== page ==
Saturday, January 30, 2010

The problem of priorities

By the time you have kids you really should have picked a team in the chicken and egg conundrum. Clearly, the chicken came first or else the egg would not be there. Where the chicken came from is a mystery that parents need not worry about but that the chicken came and still comes first, that it should get enough sleep and have first dibs on the remote control, is no longer the question.

Quite a few things about my introduction to parenting were a bit unplanned. First, with Frost, I became pregnant while living on another continent from the rooster. This led to an abrupt truncation of my current domicile, high-flying career and ultimately citizenship. Secondly, Wren, who was disobliging enough to be born with a serious heart defect (thus making me feel bad about dumping him at a daycare and resuming said career) came at a time in which I was seriously planning a return to work. I had formed a LLC to use with my planned employment as a research consultant, had sent off some resumes and even had an interview with a local research company with the hope of being hired on a project basis. Having had three miscarriages in prior years I did not feel I was being overly optimistic while having a job interview in the first trimester. Bluntly put, I did not expect the egg to hatch.

Yet here I am again in the whole murky question of priorities. It is coming to a head because of the Franklin Covey Balanced Life Planner I bought a few weeks ago and have been dutifully filling in. You can scoff about them but having a paper system for keeping notes and plans and thoughts really works for me. Call it what you will - Josh calls these things part of my search for an external locus of control - I like to work with a list. My planner is the Boss.

This week my planner guide told me I had to set Priorities. I was supposed to have high level life categories and then to implement these categories into goals and next actions. So I started to pick goals from their list. I picked:




... and then I stalled. The next one was WORK. I sat there and thought about it. My current official status is "I want to work". If some survey company called and asked me if I was currently looking for work I would say YES and go into the ranks of the unemployed.

But I'm not.

But because I am an obedient planner-user if I pick WORK as a category does that mean I have to do something about?

I guess so.

Then, not a day after this awkward epiphany, a friend emailed asking whether I was interested in bidding on a focus group project she is outsourcing. I mentioned this to Josh and he said "when are you doing it?" I said that I was going to hear more about it. He asked "when". I started to get the feeling that I was going to be offered another external locus. I said that I would do so when I had the details.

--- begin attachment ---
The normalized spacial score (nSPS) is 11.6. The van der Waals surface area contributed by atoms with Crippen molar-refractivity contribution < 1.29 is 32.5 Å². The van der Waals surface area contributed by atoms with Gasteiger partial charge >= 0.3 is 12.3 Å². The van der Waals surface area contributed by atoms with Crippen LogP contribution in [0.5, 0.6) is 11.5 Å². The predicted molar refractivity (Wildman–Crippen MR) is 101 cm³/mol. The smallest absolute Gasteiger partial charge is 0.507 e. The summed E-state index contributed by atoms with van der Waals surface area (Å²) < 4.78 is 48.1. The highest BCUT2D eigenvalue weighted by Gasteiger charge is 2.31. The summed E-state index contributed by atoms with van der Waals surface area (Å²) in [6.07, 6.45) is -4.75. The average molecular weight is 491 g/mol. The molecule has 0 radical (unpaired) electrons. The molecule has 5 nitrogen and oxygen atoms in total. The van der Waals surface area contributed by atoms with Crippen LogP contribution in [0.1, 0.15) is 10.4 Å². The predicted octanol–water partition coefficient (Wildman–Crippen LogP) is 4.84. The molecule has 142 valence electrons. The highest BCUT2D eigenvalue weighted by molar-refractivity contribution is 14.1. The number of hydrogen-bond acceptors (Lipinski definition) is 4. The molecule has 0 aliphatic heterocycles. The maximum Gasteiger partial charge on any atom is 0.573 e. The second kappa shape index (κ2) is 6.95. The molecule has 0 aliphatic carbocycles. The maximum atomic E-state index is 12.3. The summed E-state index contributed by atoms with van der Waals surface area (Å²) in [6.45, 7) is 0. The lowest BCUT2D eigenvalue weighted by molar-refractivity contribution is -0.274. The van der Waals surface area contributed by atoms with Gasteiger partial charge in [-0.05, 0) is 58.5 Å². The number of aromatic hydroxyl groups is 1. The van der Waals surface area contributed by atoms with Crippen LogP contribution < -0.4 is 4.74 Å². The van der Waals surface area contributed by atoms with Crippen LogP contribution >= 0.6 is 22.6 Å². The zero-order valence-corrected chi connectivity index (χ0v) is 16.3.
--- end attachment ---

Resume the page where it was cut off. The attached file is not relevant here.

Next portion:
He thinks I am procrastinating but I'm not.


I know I can do and manage part-time or contract work and would leap at any opportunity like that. However, there is not much of it out there and this is where I get to the chicken and the egg again.

Kids exist full time. So, if YOU - the full-time parent - want to work somewhere else then you have to find someone to look after your kids all that time. That costs lots of money and you don't have lots of money because you don't get paid to look after your kids. Also, while having your brain stabbed all day by shrieking children you are not in the confident and collected state of mind that finding work requires. It feels as if there are two, mutually exclusive states. State 1 is being a full-time parent. State 2 is being at work (and from the perspective of the brain-injured mother it looks like a meditative zone of contemplation and easy access to coffee although I know that is not true) but in reality those states overlap.

I wrote WORK as one of my categories. As an act of faith.

Anyhow. I could probably find some elegant way to bring this entry to a close but that would undermine the message which is that I am having a problem bringing this issue to a close. It is a work in progress. It's a chicken laying an egg while the egg writes its resume.

Get a part-time or contract position that allows some flexibility to meet family needs.
Watch Californication with a cup of tea.

Thus the world turns.


Erin said...

This is brilliant, Shannon. And I completely identify.

tamusana said...

hey Shannon,

I can totally relate. Things are a bit easier for me now that both the boys are at school (4 days/week), which means that theoretically I have some good stretches of time to myself. Other Life tasks get in the way, however, as you undoubtedly know.

Still, after 3 years of not working (for money, in a "job"), I'm about to start a teeny tiny consultancy which will total about 6 days' work (if my dayrate is $400, which apparently is not very high) over a couple of months. Garrett says that this is a Good Start, that it's better to be looking for work while currently employed.

I'm looking forward to it, although I know that (a) I will spend more than 6 days getting the work done... I'm a perfectionist, and thus slower than necessary; (b) we've already spent my "income" fixing the car. Bummer.